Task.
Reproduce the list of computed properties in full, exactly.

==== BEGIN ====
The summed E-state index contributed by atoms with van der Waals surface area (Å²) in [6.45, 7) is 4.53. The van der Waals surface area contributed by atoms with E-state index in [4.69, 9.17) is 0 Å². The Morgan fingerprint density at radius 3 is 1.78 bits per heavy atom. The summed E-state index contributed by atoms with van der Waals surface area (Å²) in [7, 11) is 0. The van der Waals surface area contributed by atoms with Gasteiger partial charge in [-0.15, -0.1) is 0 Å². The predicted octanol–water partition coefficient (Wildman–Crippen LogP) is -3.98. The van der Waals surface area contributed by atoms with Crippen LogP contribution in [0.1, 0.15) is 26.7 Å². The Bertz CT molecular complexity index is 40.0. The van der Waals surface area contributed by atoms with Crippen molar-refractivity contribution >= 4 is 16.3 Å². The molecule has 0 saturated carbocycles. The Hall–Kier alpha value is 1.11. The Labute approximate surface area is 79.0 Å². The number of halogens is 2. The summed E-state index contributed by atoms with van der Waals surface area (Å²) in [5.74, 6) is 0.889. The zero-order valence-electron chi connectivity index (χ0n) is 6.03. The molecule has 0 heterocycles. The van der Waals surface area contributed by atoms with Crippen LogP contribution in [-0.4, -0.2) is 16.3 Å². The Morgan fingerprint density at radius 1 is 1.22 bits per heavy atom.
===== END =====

The summed E-state index contributed by atoms with van der Waals surface area (Å²) in [6.45, 7) is 4.53. The van der Waals surface area contributed by atoms with E-state index in [4.69, 9.17) is 0 Å². The Morgan fingerprint density at radius 3 is 1.78 bits per heavy atom. The summed E-state index contributed by atoms with van der Waals surface area (Å²) in [7, 11) is 0. The van der Waals surface area contributed by atoms with Gasteiger partial charge in [-0.15, -0.1) is 0 Å². The predicted octanol–water partition coefficient (Wildman–Crippen LogP) is -3.98. The van der Waals surface area contributed by atoms with Crippen LogP contribution in [0.1, 0.15) is 26.7 Å². The Bertz CT molecular complexity index is 40.0. The van der Waals surface area contributed by atoms with Crippen molar-refractivity contribution >= 4 is 16.3 Å². The molecule has 0 saturated carbocycles. The Hall–Kier alpha value is 1.11. The Labute approximate surface area is 79.0 Å². The number of halogens is 2. The summed E-state index contributed by atoms with van der Waals surface area (Å²) in [5.74, 6) is 0.889. The zero-order valence-electron chi connectivity index (χ0n) is 6.03. The molecule has 0 heterocycles. The van der Waals surface area contributed by atoms with Crippen LogP contribution in [-0.4, -0.2) is 16.3 Å². The Morgan fingerprint density at radius 1 is 1.22 bits per heavy atom.